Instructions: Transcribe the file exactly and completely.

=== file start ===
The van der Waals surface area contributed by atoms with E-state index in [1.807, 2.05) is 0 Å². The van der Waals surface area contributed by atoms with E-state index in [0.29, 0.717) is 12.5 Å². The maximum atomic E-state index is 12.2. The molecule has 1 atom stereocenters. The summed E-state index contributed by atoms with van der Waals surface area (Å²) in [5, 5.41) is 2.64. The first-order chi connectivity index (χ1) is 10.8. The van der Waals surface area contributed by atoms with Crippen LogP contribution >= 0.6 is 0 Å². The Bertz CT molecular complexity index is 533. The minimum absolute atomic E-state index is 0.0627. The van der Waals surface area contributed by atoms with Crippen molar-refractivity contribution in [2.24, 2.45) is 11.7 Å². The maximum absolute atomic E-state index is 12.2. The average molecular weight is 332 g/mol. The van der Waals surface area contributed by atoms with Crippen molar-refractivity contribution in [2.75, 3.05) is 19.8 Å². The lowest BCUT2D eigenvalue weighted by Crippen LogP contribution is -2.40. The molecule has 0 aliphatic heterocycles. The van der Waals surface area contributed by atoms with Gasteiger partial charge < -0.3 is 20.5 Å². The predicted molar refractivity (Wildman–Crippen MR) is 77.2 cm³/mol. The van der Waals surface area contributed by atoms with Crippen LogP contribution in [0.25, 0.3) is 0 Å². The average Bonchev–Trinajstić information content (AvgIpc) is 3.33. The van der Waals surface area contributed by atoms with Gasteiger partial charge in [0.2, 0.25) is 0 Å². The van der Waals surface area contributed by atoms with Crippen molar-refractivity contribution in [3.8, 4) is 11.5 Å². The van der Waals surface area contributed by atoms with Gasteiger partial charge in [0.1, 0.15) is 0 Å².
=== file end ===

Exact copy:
The van der Waals surface area contributed by atoms with E-state index in [1.807, 2.05) is 0 Å². The van der Waals surface area contributed by atoms with E-state index in [0.29, 0.717) is 12.5 Å². The maximum atomic E-state index is 12.2. The molecule has 1 atom stereocenters. The summed E-state index contributed by atoms with van der Waals surface area (Å²) in [5, 5.41) is 2.64. The first-order chi connectivity index (χ1) is 10.8. The van der Waals surface area contributed by atoms with Crippen LogP contribution >= 0.6 is 0 Å². The Bertz CT molecular complexity index is 533. The minimum absolute atomic E-state index is 0.0627. The van der Waals surface area contributed by atoms with Crippen molar-refractivity contribution in [2.24, 2.45) is 11.7 Å². The maximum absolute atomic E-state index is 12.2. The average molecular weight is 332 g/mol. The van der Waals surface area contributed by atoms with Crippen molar-refractivity contribution in [2.75, 3.05) is 19.8 Å². The lowest BCUT2D eigenvalue weighted by Crippen LogP contribution is -2.40. The molecule has 0 aliphatic heterocycles. The van der Waals surface area contributed by atoms with Gasteiger partial charge < -0.3 is 20.5 Å². The predicted molar refractivity (Wildman–Crippen MR) is 77.2 cm³/mol. The van der Waals surface area contributed by atoms with Crippen LogP contribution in [0.25, 0.3) is 0 Å². The average Bonchev–Trinajstić information content (AvgIpc) is 3.33. The van der Waals surface area contributed by atoms with Gasteiger partial charge in [0.2, 0.25) is 0 Å². The van der Waals surface area contributed by atoms with Crippen molar-refractivity contribution in [3.8, 4) is 11.5 Å². The van der Waals surface area contributed by atoms with Gasteiger partial charge in [0.1, 0.15) is 0 Å².